Even if you're careful, your child could still develop heat rash, so it's helpful to know how you can treat it. In most cases, heat rash will heal on its own in a matter of days. But the condition will usually cause your child some discomfort and irritation until it does heal, so there are some things you can do to relieve the symptoms.
The first thing you should do if you notice your child is developing heat rash is to get him or her out of the sun. Take the child to a cool, shady spot and remove any excess clothing. If the skin is particularly sensitive from the heat rash, you can give him or her a cool bath or shower to soothe the symptoms. Let your child air dry instead of using a towel, though, to avoid irritating the skin further.
You can also apply calamine lotion to the area to relieve itching and burning, but keep in mind that many lotions will only cause more irritation. The best way to decrease symptoms of heat rash is to cool off quickly in an air-conditioned place.
Until the heat rash heals, dress your child in light and loose clothing to avoid any rough fabric from rubbing on his or her skin. If possible, keep your child out of diapers if the heat rash is in this area.
In rare cases, heat rash can develop into a more serious infection. Symptoms can include:
- Fever and chills
- Pus drainage
- An increase in pain, swelling or redness
- Swelling of the lymph nodes in the neck, armpits or groin
[source: Mayo Clinic]
If any of these symptoms occur, you should contact your doctor immediately.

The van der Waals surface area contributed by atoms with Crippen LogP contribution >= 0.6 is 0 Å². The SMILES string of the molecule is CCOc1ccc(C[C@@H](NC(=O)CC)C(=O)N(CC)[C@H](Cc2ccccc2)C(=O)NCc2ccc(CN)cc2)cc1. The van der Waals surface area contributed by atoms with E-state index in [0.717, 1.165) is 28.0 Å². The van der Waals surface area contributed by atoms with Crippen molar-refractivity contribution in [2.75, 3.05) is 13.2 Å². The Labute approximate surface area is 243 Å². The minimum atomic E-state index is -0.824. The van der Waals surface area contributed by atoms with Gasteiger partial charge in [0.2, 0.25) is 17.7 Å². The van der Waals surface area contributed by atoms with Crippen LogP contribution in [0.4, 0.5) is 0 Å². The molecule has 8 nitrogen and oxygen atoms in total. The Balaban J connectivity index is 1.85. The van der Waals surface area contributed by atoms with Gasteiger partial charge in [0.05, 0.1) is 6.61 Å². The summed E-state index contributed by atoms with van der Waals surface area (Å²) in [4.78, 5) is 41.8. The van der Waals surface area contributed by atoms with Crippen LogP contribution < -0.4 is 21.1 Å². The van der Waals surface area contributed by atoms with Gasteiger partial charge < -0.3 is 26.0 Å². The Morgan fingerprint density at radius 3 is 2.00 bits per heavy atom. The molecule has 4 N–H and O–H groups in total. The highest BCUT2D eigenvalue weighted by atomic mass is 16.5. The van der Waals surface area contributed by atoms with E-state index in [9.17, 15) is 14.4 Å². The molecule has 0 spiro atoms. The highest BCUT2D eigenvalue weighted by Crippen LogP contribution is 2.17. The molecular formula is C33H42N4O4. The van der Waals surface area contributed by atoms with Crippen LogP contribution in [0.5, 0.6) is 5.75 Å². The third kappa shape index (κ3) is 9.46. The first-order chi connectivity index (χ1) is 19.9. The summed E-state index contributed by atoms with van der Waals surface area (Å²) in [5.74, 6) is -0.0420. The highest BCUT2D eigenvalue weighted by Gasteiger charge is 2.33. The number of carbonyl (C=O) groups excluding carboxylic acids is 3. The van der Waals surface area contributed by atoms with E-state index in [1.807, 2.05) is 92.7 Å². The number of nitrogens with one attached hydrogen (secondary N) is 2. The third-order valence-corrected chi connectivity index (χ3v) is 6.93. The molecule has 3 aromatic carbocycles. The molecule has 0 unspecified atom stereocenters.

For the most part, though, heat rash is not something to be overly worried about. Stay inside and keep cool when the weather is hot, and you can prevent heat rash. Keep reading for more information on heat rash and the complications associated with it.
Related HowStuffWorks Articles
- Alai, Nili, M.D. "Heat Rash." eMedicineHealth. (Accessed 9/1/2009) http://www.emedicinehealth.com/heat_rash/page4_em.htm#Causes
- BabyCenter. "Heat Rash." September 2006. (Accessed 8/19/09). http://www.babycenter.com/0_heat-rash_10881.bc?showAll=true
- Levin, Nikki, M.D, Ph.D. "Miliaria." eMedicine. March 11, 2009. (Accessed 9/1/2009) http://emedicine.medscape.com/article/1070840-overview
- Levine, Norman, M.D. "Understanding Heat Rash." WebMD. Dec. 3, 2008. (Accessed 9/2/2009)http://www.webmd.com/skin-problems-and-treatments/understanding-heat-rash-basics
- Mayo Clinic. "Heat Rash." Jan.18, 2008. (Accessed 9/1/2009) http://www.mayoclinic.com/health/heat-rash/DS01058/DSECTION=prevention
- MedicineNet. "Heat Rash" Aug. 4, 2008. (Accessed 9/2/2009) http://www.medicinenet.com/heat_rash/page2.htm#todo
- Nissl, Jan, R.N. "Heat Rash." WebMD. August 1, 2009. (Accessed 8/19/09)http://www.webmd.com/skin-problems-and-treatments/tc/heat-rash-topic-overview
- Rauch, Daniel, M.D. "Babies and Heat Rashes." Medline Plus. Oct. 23, 2007. (Accessed 8/19/09)http://www.nlm.nih.gov/medlineplus/ency/article/001966.htm
- VisualDxHealth. "Heat Rash or Prickly Heat in an Infant or Baby." Dec. 22, 2008. (Accessed 8/19/09).http://www.visualdxhealth.com/infant/miliariaRubra-treatments.htm